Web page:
Young George Gordon inherited the title of Lord Byron at the age of six. This him a rank in society and a bit of wealth to go along with it. Byron’s heritage is a colorful one. His paternal line includes the “Wicked Lord”, “Mad Jack and “Foul Weather Jack (Grosskurth 6).” The family propensity for eccentric behavior was acerbated by young George Gordon’s upbringing.When Byron was just three his financially irresponsible father died, leaving the family with a heavy burden of debt.

Byron’s mother then proudly moved from the meager lodging in Aberdeen, Scotland to England. Young Byron fell in love with the ghostly halls and spacious grounds of Newstead Abbey, which had been presented to the Byron’s by Henry VIII, had received little care since. He and his mother lived in the run down estate for a while. While in England he was sent to a “public” school in Nottingham where he was doctored by a quack named Lavender who subjected the boy to a torturous and ineffective treatment for his clubfoot (Bloom 45). During this time, young Byron was left in the care of his nurse May Grey. He was subjected to her drunken tantrums, beatings, neglect, and sexual liberties (Grosskurth 28).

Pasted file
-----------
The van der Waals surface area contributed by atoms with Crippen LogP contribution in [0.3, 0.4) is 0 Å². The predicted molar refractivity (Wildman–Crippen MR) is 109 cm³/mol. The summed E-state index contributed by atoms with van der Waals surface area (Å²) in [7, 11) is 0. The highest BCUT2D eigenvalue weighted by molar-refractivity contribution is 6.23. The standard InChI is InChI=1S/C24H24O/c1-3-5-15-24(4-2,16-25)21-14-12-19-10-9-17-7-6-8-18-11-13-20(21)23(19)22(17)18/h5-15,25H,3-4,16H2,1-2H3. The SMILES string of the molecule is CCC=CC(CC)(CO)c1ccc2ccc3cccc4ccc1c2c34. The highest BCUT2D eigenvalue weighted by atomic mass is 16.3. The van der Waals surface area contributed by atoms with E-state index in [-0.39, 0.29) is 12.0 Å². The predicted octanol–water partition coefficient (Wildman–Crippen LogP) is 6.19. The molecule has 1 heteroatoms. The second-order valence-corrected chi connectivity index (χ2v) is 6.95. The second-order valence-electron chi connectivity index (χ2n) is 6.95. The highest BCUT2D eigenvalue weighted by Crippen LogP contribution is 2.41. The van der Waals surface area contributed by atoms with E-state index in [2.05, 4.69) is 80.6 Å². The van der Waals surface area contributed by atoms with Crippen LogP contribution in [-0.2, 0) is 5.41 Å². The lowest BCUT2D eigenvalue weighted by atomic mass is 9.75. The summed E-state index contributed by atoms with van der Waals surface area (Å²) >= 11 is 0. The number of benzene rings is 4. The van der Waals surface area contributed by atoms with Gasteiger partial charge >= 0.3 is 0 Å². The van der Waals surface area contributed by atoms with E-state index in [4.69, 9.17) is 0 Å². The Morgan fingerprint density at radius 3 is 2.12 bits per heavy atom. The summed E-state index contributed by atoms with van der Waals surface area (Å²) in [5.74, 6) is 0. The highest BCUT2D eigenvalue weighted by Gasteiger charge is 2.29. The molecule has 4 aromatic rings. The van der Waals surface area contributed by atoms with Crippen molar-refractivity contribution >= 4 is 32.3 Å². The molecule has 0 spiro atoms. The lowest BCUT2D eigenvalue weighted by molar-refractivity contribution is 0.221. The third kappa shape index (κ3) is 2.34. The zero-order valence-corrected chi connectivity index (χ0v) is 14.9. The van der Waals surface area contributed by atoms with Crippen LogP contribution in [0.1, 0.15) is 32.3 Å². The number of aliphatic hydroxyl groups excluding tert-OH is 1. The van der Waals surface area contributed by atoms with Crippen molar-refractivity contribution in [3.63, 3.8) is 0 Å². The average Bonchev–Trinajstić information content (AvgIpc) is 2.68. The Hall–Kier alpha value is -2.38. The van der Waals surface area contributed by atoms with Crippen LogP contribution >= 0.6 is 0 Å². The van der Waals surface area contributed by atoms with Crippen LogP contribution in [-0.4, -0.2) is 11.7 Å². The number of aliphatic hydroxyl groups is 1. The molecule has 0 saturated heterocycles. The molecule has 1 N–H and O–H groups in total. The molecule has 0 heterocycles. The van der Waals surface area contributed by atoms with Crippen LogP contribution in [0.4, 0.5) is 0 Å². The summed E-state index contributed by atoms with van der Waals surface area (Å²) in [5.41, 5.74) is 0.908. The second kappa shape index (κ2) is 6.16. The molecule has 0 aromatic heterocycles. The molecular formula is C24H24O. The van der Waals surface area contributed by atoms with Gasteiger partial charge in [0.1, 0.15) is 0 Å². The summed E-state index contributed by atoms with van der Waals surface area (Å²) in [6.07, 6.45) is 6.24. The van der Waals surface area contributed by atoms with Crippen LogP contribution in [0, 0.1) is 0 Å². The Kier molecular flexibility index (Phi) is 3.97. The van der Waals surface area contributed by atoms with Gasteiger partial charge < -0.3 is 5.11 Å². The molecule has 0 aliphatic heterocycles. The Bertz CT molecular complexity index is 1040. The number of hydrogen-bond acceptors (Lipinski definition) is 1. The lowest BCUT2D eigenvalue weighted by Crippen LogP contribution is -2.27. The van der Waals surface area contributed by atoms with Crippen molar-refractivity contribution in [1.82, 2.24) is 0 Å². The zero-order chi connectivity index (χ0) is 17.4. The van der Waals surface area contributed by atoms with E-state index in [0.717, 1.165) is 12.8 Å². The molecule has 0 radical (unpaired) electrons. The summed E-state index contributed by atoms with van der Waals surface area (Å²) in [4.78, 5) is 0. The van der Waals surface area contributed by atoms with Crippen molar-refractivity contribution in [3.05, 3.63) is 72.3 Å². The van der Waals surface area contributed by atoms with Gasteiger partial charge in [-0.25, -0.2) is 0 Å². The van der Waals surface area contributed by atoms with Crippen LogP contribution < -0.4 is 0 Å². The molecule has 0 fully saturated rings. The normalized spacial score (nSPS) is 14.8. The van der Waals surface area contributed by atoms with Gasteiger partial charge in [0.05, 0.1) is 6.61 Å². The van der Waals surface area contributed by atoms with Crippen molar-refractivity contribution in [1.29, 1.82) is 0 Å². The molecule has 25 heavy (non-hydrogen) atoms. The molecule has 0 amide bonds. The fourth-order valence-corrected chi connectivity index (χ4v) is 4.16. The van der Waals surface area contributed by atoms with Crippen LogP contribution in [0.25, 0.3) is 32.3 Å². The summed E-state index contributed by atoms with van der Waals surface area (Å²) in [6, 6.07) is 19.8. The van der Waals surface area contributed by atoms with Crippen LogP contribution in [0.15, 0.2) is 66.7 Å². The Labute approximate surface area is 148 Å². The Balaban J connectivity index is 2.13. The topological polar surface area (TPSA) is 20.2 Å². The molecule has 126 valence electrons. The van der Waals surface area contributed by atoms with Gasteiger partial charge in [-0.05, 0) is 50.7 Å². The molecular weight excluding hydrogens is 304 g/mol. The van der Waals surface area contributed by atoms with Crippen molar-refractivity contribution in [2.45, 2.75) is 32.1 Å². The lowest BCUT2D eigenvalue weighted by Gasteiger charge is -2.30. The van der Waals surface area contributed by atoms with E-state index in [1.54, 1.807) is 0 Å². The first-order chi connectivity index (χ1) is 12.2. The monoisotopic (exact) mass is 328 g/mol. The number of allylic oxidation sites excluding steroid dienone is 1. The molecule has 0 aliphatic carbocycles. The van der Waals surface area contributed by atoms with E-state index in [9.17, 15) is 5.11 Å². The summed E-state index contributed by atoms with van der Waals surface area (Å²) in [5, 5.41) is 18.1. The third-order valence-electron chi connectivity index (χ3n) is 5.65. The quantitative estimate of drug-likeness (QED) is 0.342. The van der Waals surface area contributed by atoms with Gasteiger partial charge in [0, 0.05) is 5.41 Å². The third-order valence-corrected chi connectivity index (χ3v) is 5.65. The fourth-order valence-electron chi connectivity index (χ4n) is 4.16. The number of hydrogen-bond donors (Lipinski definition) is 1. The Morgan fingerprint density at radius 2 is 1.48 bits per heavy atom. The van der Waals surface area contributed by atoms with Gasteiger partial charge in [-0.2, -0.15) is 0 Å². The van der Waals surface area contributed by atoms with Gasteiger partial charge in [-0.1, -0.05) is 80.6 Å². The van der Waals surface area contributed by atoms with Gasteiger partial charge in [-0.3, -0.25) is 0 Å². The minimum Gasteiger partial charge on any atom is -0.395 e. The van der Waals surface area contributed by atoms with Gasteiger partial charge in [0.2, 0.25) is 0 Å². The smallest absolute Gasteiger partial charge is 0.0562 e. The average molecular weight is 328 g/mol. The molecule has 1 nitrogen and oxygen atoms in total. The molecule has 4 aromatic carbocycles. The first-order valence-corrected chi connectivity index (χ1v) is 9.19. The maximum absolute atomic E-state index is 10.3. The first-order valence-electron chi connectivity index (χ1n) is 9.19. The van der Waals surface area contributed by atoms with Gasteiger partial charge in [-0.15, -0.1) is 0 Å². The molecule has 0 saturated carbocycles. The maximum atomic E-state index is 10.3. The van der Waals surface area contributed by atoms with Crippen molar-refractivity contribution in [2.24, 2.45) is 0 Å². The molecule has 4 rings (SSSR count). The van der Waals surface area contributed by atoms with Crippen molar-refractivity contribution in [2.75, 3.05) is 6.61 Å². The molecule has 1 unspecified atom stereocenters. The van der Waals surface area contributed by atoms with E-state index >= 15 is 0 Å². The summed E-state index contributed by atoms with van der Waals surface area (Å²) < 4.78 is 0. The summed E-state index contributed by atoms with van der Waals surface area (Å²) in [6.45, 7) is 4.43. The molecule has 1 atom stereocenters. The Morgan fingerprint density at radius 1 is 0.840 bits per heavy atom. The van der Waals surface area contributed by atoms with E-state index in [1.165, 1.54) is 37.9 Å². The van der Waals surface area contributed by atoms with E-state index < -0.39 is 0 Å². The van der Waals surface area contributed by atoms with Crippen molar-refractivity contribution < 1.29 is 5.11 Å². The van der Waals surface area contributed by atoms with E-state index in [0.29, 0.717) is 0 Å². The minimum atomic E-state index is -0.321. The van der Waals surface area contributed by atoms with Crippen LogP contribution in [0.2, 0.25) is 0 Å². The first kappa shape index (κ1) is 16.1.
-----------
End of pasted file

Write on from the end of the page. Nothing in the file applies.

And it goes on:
This abuse was not stopped early enough to protect the boy from psychological injury. Byron confesses to his sister that “My passions were developed very early- so early that few would believe me (Grosskurth 40).” Byron also suffered from constant exposure to his mother’s bad temper. Mrs. Byron alternately spoiled her son and abused him, often calling him a “lame brat (Crompton 82).”

Eventually John Hanson, Mrs. Byron’s attorney, rescued him from the unnatural affections of May Grey, the tortures of Lavender and uneven temper of his mother. The effects of his early experiences were to be felt by the poet for many years. “The consequences of these tortured episodes blend into his entire life in the anticipated melancholy that he always experience (Eisler 41).”At seventeen he entered Cambridge University. Determined to overcome his physical handicap, Byron became a good rider, swimmer, boxer, and marksman.